Overcoming Aversion to Artificial Intelligence in the Workplace
Industrial Technology

Overcoming Aversion to Artificial Intelligence in the Workplace

Overcoming Aversion to Artificial Intelligence (AI) in the Workplace

With the rapid development of AI technology, many tasks are becoming automated making our lives easier. Scepticism is a common response to such new advancements as it is a human tendency to question new concepts or technologies since historical times (Popkin, 2017).

This article will explore how we are sometimes not only sceptic but also averse to unfamiliar technologies in the realm of AI. Algorithm aversion, or aversion to artificial intelligence, is when people prefer human forecasters over AI. This preference persists, despite AI being proven superior in many areas. (Dzindolet et al., 2003).

Our aversion can be a product of different factors such as the algorithm’s agency over the final decision, the importance of the decision itself, the algorithm’s performance compared to a human agent or even the amount of information we receive about the technology.

While our preference towards human responses is understandable. It can be possible that artificial intelligence is superior at certain tasks. This makes it crucial to learn about our inherent perceptions. The aim is to learn about our bias against artificial intelligence and its roots and to further learn how such aversion can be overcome.

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Role of Agency in AI Aversion

The autonomy given to an artificial algorithm plays a huge role in our aversion to it. There are two types of technologies when it comes to research on algorithm aversion, performative and advisory algorithms. The performative algorithms perform a certain task on behalf of humans possessing greater autonomy over the outcome. On the other hand, advisory algorithms simply offer a suggestion leaving the outcome up to the user giving the user more autonomy.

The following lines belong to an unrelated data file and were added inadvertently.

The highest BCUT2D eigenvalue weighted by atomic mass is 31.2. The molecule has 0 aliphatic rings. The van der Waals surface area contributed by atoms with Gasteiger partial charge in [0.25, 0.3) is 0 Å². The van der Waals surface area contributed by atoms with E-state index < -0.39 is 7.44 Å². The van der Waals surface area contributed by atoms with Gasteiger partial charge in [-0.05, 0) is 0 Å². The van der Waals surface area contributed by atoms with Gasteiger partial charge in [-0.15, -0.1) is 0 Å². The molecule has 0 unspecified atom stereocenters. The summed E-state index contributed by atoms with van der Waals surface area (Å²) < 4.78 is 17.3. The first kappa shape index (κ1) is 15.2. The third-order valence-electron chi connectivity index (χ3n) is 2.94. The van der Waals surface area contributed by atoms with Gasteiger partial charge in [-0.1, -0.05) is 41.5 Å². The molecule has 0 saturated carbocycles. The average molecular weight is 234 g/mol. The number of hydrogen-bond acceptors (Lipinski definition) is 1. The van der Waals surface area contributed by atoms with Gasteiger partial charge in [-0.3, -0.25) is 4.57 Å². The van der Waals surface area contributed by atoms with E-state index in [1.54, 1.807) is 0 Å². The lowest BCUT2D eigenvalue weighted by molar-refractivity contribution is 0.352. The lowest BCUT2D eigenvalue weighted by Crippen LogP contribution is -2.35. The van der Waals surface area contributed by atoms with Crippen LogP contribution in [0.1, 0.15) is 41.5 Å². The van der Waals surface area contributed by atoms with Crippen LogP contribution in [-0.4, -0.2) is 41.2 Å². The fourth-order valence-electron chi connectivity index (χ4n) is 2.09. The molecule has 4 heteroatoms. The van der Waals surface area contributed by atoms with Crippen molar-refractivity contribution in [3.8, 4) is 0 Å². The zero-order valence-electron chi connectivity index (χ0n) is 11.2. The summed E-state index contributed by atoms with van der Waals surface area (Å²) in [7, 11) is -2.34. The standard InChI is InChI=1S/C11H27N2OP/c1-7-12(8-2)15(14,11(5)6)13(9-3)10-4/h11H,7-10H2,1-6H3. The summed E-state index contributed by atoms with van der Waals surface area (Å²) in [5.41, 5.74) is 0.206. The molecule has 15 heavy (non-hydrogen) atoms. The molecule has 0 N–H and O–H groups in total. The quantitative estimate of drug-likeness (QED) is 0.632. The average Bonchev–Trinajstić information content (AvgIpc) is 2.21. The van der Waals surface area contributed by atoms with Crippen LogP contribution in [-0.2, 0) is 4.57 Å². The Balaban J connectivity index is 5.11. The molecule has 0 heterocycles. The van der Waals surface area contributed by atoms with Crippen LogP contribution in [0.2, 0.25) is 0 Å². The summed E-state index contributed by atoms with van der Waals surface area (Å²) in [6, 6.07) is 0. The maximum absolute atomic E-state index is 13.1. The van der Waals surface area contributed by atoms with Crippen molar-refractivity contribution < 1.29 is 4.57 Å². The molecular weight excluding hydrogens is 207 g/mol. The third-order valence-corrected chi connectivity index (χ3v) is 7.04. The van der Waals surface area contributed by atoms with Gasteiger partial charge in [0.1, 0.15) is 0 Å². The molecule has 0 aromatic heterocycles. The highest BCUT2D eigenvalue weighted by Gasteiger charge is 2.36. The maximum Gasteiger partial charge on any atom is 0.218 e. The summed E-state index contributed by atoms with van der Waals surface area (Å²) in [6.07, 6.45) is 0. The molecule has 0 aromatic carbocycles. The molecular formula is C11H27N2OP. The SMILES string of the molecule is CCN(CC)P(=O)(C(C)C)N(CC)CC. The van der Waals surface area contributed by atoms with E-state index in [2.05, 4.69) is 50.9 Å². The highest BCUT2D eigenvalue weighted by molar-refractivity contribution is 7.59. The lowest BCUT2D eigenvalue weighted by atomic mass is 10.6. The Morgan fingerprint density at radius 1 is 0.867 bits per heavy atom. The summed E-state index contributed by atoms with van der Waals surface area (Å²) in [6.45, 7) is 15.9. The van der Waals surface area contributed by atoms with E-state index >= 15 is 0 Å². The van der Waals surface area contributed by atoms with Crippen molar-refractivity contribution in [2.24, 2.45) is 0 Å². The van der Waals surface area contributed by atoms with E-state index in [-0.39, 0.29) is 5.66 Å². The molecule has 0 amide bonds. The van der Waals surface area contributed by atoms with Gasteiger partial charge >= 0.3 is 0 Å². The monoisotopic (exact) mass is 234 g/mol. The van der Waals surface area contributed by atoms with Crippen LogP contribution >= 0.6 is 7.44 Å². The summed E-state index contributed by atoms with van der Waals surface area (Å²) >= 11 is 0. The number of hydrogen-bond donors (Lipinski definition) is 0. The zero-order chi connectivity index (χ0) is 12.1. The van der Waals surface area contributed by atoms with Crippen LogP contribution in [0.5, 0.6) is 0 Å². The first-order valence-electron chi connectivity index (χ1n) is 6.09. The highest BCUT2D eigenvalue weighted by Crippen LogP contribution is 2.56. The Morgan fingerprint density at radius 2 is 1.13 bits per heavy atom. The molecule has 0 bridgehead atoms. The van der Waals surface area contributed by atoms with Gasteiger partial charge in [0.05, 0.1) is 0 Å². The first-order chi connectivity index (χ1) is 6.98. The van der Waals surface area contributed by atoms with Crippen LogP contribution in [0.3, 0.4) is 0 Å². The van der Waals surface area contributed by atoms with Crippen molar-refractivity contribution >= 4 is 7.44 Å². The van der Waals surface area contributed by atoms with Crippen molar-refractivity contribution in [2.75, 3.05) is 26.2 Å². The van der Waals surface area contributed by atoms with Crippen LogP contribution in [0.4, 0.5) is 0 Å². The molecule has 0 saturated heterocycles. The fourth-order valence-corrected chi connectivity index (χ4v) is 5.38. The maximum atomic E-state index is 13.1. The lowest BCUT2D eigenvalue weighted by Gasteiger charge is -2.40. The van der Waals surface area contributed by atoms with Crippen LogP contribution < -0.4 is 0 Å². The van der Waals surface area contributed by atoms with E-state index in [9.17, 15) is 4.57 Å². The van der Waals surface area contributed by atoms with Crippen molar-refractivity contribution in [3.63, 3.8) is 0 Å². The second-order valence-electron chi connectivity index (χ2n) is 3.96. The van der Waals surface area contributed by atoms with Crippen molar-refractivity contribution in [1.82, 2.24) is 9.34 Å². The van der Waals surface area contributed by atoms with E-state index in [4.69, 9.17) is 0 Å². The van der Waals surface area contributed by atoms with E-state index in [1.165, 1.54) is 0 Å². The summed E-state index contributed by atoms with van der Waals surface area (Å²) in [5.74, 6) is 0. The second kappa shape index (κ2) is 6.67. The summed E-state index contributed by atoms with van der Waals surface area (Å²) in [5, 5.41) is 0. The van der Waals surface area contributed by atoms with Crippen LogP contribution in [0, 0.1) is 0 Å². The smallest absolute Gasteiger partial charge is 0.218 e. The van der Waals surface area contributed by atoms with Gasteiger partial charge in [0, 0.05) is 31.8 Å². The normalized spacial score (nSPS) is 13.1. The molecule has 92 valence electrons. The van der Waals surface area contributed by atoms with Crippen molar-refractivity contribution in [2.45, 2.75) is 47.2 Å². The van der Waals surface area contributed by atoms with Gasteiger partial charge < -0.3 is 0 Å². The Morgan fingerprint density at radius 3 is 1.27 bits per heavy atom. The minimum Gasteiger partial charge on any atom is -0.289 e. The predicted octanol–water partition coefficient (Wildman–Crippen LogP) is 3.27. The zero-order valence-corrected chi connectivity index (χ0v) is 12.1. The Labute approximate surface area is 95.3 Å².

It is often found that performative algorithms lead to more aversion due to the lesser agency of the human using the algorithm (Ekaterina Jussupow et al., 2020). For instance, one study explores the delegation of responsibility of decision-making on algorithms. The researchers explored how managerial decisions in the workplace are delegated to AI and they discovered that when humans showed perceived situational awareness (SA) of the task at hand and how to conduct it, they were less reliant on AI even if it was known to be more proficient (Schneider & Leyer, 2019). Other than managerial decisions, AI’s capabilities transcend to other workplace tastes such as resume screening.

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In another study researching resume screening, it was found that people are generally more trustworthy of human agents conducting resume screening instead of artificial intelligence algorithms (Lacroux & Martin-Lacroux, 2022). Apart from administration, AI was also utilised in medical practice where the stakes of decisions are even higher. Older research had found that it was commonly believed that if physicians used AI’s help in diagnosis, they were believed to be less capable.

While recent research has not supported this claim, it was found that the use of AI is not used to deem a physician incapable but instead, because people perceive the use of AI to be impersonal and raise issues against how the examination was not thorough (Shaffer et al., 2012).

The cumulation of results from these studies proves that when there are different factors like our perceived situational awareness or higher stakes in terms of recruitment of employees and medical decisions, we can feel averse to AI due to the amount of agency it has on impactful decisions.

Algorithm Performance

While aversion can be highly dependent on autonomy, the performance of the algorithm compared to a human’s can play a role in our decision to employ it or not. It was found that in the field of healthcare–similar to Shaffer et al.–patients were less likely to rely on AI for their healthcare because of different reasons supported by a feeling of uniqueness neglect.

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Uniqueness neglect refers to our perception of being unique and having varying characteristics from others. It was commonly believed by the participants in this study that AI treats everyone as the same with a lack of consideration of individual attributes. Due to this unique neglect, people also wanted to pay the AI providers lesser than their human counterparts even when performing the same (Longoni et al., 2019).

This perception of uniqueness neglect committed on the AI’s part is our general justification for being averse to it. Another factor apart from the uniqueness of guilt was the trust we place in AI in terms of performance. It was often found in research that the way humans perceive other humans is different from AI when trusting their perspective.